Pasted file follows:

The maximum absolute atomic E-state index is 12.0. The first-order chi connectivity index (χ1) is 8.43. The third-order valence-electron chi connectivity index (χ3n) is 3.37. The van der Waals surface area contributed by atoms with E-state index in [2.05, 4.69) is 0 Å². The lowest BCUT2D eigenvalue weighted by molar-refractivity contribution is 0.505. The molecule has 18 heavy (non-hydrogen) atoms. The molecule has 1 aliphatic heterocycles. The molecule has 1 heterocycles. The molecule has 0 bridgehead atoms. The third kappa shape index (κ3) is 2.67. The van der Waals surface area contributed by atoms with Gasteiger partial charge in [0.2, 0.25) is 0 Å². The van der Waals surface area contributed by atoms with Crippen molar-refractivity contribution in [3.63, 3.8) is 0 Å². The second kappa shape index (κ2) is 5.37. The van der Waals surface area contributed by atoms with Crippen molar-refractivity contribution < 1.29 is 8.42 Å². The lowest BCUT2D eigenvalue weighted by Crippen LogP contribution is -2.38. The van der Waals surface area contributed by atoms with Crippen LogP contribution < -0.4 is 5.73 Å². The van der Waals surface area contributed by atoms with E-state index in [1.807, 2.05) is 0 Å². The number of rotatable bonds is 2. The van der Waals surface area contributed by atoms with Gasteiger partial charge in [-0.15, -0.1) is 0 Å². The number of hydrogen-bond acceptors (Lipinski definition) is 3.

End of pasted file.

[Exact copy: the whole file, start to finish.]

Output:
The maximum absolute atomic E-state index is 12.0. The first-order chi connectivity index (χ1) is 8.43. The third-order valence-electron chi connectivity index (χ3n) is 3.37. The van der Waals surface area contributed by atoms with E-state index in [2.05, 4.69) is 0 Å². The lowest BCUT2D eigenvalue weighted by molar-refractivity contribution is 0.505. The molecule has 18 heavy (non-hydrogen) atoms. The molecule has 1 aliphatic heterocycles. The molecule has 1 heterocycles. The molecule has 0 bridgehead atoms. The third kappa shape index (κ3) is 2.67. The van der Waals surface area contributed by atoms with Gasteiger partial charge in [0.2, 0.25) is 0 Å². The van der Waals surface area contributed by atoms with Crippen molar-refractivity contribution in [3.63, 3.8) is 0 Å². The second kappa shape index (κ2) is 5.37. The van der Waals surface area contributed by atoms with Crippen molar-refractivity contribution < 1.29 is 8.42 Å². The lowest BCUT2D eigenvalue weighted by Crippen LogP contribution is -2.38. The van der Waals surface area contributed by atoms with Crippen LogP contribution < -0.4 is 5.73 Å². The van der Waals surface area contributed by atoms with E-state index in [1.807, 2.05) is 0 Å². The number of rotatable bonds is 2. The van der Waals surface area contributed by atoms with Gasteiger partial charge in [-0.15, -0.1) is 0 Å². The number of hydrogen-bond acceptors (Lipinski definition) is 3.